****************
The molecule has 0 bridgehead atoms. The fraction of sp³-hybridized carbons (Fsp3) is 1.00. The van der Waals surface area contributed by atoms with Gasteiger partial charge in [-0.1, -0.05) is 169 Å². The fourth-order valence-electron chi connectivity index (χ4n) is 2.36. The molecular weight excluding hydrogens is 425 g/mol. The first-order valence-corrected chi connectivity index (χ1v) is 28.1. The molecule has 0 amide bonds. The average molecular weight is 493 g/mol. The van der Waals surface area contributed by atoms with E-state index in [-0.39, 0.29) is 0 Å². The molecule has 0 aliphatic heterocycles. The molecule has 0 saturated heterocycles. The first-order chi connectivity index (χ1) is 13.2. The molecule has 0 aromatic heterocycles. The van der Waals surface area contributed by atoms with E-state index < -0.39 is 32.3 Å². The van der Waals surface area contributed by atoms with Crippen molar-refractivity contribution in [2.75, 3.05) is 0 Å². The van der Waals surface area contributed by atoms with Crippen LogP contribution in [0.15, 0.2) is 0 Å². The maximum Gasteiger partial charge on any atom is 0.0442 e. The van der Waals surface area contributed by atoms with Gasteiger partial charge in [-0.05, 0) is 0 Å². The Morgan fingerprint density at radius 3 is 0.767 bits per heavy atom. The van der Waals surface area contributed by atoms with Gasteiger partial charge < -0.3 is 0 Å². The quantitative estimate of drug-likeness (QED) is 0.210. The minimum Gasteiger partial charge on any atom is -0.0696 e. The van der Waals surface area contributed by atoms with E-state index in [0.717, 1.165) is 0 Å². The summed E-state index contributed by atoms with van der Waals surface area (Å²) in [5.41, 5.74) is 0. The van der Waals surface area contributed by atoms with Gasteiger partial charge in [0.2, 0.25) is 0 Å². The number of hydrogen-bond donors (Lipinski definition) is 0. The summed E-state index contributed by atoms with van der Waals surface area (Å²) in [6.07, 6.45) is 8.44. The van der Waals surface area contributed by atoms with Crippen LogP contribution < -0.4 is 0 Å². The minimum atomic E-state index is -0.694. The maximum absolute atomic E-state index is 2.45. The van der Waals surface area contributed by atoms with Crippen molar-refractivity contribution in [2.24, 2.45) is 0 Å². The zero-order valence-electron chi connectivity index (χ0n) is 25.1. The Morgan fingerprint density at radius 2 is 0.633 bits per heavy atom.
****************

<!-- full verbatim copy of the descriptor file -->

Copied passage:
The molecule has 0 bridgehead atoms. The fraction of sp³-hybridized carbons (Fsp3) is 1.00. The van der Waals surface area contributed by atoms with Gasteiger partial charge in [-0.1, -0.05) is 169 Å². The fourth-order valence-electron chi connectivity index (χ4n) is 2.36. The molecular weight excluding hydrogens is 425 g/mol. The first-order valence-corrected chi connectivity index (χ1v) is 28.1. The molecule has 0 amide bonds. The average molecular weight is 493 g/mol. The van der Waals surface area contributed by atoms with E-state index in [-0.39, 0.29) is 0 Å². The molecule has 0 aliphatic heterocycles. The molecule has 0 saturated heterocycles. The first-order chi connectivity index (χ1) is 13.2. The molecule has 0 aromatic heterocycles. The van der Waals surface area contributed by atoms with E-state index < -0.39 is 32.3 Å². The van der Waals surface area contributed by atoms with Crippen molar-refractivity contribution in [2.75, 3.05) is 0 Å². The van der Waals surface area contributed by atoms with Crippen LogP contribution in [0.15, 0.2) is 0 Å². The maximum Gasteiger partial charge on any atom is 0.0442 e. The van der Waals surface area contributed by atoms with Gasteiger partial charge in [-0.05, 0) is 0 Å². The Morgan fingerprint density at radius 3 is 0.767 bits per heavy atom. The van der Waals surface area contributed by atoms with Gasteiger partial charge < -0.3 is 0 Å². The quantitative estimate of drug-likeness (QED) is 0.210. The minimum Gasteiger partial charge on any atom is -0.0696 e. The van der Waals surface area contributed by atoms with E-state index in [0.717, 1.165) is 0 Å². The summed E-state index contributed by atoms with van der Waals surface area (Å²) in [5.41, 5.74) is 0. The van der Waals surface area contributed by atoms with Gasteiger partial charge in [0.2, 0.25) is 0 Å². The number of hydrogen-bond donors (Lipinski definition) is 0. The summed E-state index contributed by atoms with van der Waals surface area (Å²) in [6.07, 6.45) is 8.44. The van der Waals surface area contributed by atoms with Crippen LogP contribution < -0.4 is 0 Å². The minimum atomic E-state index is -0.694. The maximum absolute atomic E-state index is 2.45. The van der Waals surface area contributed by atoms with Crippen molar-refractivity contribution in [2.24, 2.45) is 0 Å². The zero-order valence-electron chi connectivity index (χ0n) is 25.1. The Morgan fingerprint density at radius 2 is 0.633 bits per heavy atom.